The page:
(The following was originally published at SB*Nation’s Pinstripe Alley)
In addition to the Hot Stove, baseball warms up the winter months with Hall of Fame debate. From the time the ballot is released until the votes are counted in early January, arguments are made for and against various candidates, often with a considerable degree of disagreement and usually with some form of exaggeration. As a result, for those players on the borderline, the process can be somewhat demeaning.
This year, Bernie Williams is making his first appearance on the ballot, and judging by popular sentiment, he isn’t likely to come close to enshrinement. Although Williams’ case deserves much closer scrutiny than many seem willing to give, as a borderline candidate, there really is no right or wrong answer regarding his candidacy. With that in mind, it seems more appropriate to consider the best players who are not in the Hall of Fame instead of trying to determine which of them actually belong.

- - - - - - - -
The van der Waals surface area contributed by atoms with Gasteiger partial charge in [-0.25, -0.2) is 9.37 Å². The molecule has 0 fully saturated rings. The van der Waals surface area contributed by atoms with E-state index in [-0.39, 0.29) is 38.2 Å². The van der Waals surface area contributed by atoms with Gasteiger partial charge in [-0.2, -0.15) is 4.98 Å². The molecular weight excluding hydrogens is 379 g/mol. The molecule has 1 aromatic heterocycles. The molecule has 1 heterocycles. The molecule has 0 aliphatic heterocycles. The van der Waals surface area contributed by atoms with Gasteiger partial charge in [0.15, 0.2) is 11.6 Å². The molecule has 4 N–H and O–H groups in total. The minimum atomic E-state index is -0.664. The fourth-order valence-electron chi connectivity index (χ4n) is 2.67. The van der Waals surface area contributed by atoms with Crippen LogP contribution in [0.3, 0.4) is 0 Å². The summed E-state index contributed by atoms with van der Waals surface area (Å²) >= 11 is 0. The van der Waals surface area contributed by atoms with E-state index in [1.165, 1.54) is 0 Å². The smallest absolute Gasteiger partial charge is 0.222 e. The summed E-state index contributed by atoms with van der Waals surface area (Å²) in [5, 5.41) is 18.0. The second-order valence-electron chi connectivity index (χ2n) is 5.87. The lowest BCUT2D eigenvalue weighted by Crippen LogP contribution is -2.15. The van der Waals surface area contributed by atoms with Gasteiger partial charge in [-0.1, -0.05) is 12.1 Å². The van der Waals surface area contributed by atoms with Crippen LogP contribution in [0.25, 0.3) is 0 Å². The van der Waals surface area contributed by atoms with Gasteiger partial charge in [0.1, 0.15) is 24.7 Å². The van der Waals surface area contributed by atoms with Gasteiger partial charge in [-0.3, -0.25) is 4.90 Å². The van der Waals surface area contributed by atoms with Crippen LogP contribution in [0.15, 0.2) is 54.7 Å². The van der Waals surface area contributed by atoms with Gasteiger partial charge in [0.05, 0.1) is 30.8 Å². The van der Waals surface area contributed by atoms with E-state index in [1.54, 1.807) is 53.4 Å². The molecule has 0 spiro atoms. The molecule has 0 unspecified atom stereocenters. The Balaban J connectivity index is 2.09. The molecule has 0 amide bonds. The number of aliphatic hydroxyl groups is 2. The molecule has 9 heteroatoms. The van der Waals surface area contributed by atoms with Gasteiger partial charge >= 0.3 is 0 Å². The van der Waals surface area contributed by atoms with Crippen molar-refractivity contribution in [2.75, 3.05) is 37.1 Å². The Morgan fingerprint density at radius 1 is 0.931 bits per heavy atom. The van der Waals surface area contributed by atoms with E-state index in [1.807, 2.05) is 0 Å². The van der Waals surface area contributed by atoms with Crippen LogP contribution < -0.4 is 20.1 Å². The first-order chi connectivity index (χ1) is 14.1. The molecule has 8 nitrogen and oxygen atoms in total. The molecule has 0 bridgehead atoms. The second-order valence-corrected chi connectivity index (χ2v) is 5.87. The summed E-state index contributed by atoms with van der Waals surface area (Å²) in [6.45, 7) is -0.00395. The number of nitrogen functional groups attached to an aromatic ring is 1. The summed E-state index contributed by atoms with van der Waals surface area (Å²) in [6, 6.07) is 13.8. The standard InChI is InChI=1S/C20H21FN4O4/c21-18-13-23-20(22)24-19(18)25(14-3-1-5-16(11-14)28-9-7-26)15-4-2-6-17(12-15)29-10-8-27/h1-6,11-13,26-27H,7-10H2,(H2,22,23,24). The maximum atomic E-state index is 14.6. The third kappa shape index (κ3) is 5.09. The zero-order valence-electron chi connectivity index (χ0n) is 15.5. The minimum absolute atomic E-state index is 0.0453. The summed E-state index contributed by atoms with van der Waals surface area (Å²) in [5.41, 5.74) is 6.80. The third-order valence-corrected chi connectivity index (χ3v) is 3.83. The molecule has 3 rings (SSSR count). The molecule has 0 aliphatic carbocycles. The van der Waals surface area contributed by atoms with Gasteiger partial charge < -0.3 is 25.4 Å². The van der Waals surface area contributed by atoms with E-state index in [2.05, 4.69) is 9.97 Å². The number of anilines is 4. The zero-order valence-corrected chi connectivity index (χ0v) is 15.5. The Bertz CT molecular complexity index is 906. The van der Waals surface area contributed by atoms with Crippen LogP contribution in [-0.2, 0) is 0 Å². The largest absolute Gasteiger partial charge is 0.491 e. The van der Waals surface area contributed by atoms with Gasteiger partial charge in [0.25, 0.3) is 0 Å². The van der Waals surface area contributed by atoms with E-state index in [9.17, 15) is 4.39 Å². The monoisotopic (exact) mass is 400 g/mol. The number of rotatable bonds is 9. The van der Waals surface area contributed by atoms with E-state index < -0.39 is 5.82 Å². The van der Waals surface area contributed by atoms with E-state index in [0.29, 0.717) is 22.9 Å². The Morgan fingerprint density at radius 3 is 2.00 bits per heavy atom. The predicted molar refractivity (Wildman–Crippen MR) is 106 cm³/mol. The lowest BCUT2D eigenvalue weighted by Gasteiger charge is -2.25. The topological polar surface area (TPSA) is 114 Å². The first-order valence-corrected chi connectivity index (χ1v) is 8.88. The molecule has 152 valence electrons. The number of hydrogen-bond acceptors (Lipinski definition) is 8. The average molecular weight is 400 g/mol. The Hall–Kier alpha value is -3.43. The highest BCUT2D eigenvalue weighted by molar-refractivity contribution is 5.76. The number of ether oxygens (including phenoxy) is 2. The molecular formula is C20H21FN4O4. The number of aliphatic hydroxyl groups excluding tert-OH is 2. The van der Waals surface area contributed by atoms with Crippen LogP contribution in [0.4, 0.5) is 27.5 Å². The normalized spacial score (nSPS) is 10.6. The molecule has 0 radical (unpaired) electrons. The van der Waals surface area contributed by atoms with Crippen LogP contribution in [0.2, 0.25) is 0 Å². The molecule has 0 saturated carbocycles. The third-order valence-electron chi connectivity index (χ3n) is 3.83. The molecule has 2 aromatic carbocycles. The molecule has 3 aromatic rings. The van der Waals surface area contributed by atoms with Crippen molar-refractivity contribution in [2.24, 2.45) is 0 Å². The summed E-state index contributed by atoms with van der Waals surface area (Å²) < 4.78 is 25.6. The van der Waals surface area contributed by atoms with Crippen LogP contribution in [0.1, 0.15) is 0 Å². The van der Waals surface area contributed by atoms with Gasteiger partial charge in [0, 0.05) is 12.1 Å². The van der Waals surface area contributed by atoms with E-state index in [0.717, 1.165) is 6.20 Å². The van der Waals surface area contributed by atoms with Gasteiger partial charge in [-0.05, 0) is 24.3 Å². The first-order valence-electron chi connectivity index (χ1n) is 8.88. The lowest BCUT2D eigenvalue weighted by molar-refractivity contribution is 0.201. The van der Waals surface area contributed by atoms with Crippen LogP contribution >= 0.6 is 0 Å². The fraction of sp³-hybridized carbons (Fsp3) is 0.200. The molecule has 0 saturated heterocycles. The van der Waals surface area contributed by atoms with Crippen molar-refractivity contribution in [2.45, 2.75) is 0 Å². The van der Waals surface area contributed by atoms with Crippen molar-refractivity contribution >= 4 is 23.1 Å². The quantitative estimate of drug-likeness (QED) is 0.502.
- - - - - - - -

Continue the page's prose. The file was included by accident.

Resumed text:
At the Baseball: Past and Present blog, Graham Womack recently completed a survey based on exactly that premise. For the second straight year, Womack polled an electorate made up of baseball writers and researchers and compiled the results into a ranking of the 50 best players not in the Hall of Fame. Included in this baseball version of purgatory were several players who spent most of their careers in pinstripes, prompting a further question: who are the 10 best eligible Yankees without a plaque in Cooperstown?